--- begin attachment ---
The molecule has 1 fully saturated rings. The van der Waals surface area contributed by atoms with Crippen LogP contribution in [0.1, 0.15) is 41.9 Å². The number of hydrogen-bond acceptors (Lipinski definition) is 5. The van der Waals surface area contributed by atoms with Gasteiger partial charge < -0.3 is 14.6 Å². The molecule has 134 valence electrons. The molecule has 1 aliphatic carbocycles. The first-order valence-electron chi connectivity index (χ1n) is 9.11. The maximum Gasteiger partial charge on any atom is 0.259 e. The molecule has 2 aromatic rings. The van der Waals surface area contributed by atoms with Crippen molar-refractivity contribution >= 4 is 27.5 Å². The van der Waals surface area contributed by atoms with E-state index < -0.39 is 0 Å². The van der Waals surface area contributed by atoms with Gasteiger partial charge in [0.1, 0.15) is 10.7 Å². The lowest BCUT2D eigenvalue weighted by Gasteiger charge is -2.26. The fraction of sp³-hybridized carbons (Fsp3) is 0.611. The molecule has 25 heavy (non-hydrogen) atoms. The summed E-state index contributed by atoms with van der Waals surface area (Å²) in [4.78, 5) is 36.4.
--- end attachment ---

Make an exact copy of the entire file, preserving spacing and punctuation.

The molecule has 1 fully saturated rings. The van der Waals surface area contributed by atoms with Crippen LogP contribution in [0.1, 0.15) is 41.9 Å². The number of hydrogen-bond acceptors (Lipinski definition) is 5. The van der Waals surface area contributed by atoms with Gasteiger partial charge < -0.3 is 14.6 Å². The molecule has 134 valence electrons. The molecule has 1 aliphatic carbocycles. The first-order valence-electron chi connectivity index (χ1n) is 9.11. The maximum Gasteiger partial charge on any atom is 0.259 e. The molecule has 2 aromatic rings. The van der Waals surface area contributed by atoms with Crippen molar-refractivity contribution >= 4 is 27.5 Å². The van der Waals surface area contributed by atoms with E-state index < -0.39 is 0 Å². The van der Waals surface area contributed by atoms with Gasteiger partial charge in [0.1, 0.15) is 10.7 Å². The lowest BCUT2D eigenvalue weighted by Gasteiger charge is -2.26. The fraction of sp³-hybridized carbons (Fsp3) is 0.611. The molecule has 25 heavy (non-hydrogen) atoms. The summed E-state index contributed by atoms with van der Waals surface area (Å²) in [4.78, 5) is 36.4.